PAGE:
Great news for fine wine lovers. The price of La Tache and Lafite has been slashed by up to 25%. The same savings apply to almost any top wine you can name and are available from a wide range of UK merchants including Berry Bros & Rudd, Farr Vintners and Bordeaux Index.
There’s just one catch. You have to pay in US dollars.
And therein lies the explanation. On January 2, 2022, a dollar would have bought you £0.75. On Monday 26th September, following a borrowing-heavy ‘mini budget, that was widely described as a ‘gamble’, the Daily Telegraph - usually a reliable supporter of the governing Conservative party - reported, “the pound fell against every single other currency in the world, from the Albanian lek to the Zambian kwacha."
Indeed, it plummeted to the point at which an American would briefly only have had to add three cents to their dollar when purchasing a pound. While huge intervention by the Bank of England has helped the currency 'bounce' back to £0.90, there are few observers who expect it to strengthen much further. Quite the reverse, as a flock of chickens bearing bad financial news all come home to roost.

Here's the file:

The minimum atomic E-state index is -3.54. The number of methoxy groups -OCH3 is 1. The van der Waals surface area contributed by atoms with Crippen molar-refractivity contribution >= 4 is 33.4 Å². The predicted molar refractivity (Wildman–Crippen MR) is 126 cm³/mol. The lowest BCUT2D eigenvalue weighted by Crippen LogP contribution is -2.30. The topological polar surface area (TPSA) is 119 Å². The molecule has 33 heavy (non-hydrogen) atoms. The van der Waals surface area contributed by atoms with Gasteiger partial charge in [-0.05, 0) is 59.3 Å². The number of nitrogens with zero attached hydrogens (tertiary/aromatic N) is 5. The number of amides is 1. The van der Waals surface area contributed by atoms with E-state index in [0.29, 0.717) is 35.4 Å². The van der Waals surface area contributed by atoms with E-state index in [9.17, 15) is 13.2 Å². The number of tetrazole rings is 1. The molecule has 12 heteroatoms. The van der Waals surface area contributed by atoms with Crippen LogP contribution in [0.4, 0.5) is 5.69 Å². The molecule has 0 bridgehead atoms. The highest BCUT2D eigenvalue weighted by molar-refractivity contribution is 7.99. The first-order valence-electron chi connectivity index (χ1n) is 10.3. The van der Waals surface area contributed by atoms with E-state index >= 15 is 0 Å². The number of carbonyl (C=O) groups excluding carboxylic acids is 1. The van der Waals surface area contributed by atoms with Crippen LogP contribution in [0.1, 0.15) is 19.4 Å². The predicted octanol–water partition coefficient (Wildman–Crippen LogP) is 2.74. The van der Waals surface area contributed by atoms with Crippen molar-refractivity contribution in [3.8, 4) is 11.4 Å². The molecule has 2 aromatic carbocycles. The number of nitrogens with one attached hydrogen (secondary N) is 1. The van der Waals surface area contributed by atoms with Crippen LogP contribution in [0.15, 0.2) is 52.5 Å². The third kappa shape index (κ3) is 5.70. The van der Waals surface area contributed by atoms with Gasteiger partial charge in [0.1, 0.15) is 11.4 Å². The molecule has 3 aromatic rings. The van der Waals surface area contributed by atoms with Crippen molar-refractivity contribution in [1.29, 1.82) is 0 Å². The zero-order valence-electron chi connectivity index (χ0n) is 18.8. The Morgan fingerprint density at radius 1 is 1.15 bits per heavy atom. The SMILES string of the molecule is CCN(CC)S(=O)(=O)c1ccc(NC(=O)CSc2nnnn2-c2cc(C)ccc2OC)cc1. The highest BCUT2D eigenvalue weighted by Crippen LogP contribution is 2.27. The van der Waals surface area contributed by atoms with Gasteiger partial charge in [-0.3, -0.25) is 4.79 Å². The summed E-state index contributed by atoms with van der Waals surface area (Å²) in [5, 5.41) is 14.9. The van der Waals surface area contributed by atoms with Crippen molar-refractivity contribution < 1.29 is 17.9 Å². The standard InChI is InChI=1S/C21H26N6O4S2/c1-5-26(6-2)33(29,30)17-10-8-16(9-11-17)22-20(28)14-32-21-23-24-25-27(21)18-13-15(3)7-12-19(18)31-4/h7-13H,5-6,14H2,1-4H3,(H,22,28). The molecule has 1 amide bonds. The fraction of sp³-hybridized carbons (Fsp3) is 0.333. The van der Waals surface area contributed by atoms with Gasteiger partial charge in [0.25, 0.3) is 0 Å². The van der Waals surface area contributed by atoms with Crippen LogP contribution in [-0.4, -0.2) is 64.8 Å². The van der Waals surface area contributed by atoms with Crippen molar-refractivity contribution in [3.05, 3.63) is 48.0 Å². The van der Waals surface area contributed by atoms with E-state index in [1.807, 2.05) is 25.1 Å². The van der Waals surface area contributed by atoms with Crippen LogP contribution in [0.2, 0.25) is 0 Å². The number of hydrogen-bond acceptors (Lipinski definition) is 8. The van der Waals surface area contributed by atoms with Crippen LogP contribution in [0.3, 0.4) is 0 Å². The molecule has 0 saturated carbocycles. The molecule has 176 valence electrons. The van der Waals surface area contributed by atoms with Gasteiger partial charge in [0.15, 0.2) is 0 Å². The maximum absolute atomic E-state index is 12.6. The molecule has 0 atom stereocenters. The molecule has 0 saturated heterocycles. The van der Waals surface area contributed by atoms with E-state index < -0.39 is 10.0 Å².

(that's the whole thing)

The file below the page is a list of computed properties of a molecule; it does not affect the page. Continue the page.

Of course, similar things could be said about the Euro, which slid below parity with the dollar in the summer, one year after being worth $1.20. It is entirely conceivable that, one day, very soon, the dollar, euro and pound will all be worth precisely the same and it is not impossible that Sterling could quite possibly end up as the weakest of the three.
Currencies constantly rise and fall in relative value, of course, a fact of life that is happily exploited by traders, some of whom make enough money from their efforts never to have to worry too much about the cost of their bottle of Bordeaux or Burgundy.
Over the next 12 months, miracles may happen. The British government’s reckless wager on slashing taxes to reboot the economy may pay off and the pound might return to its former glory back. The US mid-terms could have an unpredictable impact on the dollar, and who’s to say what might happen if Vladimir Putin and/or President Xi fell under a bus? On the other hand, one could ask what impact might the new Italian government have on the European currency?
My crystal ball isn’t offering any clarity over any of these outcomes. All I know is what the financial pages tell me today. Which is that now’s a rotten time for a Brit to buy Ridge or Screaming Eagle, and a great one for an American to be splashing out on Rayas or Jacques Selosses in London - in bond - or on the shelf.
For bottles in the latter category, there’s more good news - again, for bearers of foreign currency. The British Chancellor, Kwasi Karteng, has just reversed his predecessor’s decision two years ago to scrap tax-free shopping for international tourists. So, once the UK government has introduced its ‘modern, digital, VAT-free shopping scheme’, anyone shipping their purchase out of the country, should be eligible for a refund of the 20% sales tax. Just as they were before Britain voted to leave the EU on June 23rd 2016.
When a pound would have cost an American buyer $1.32.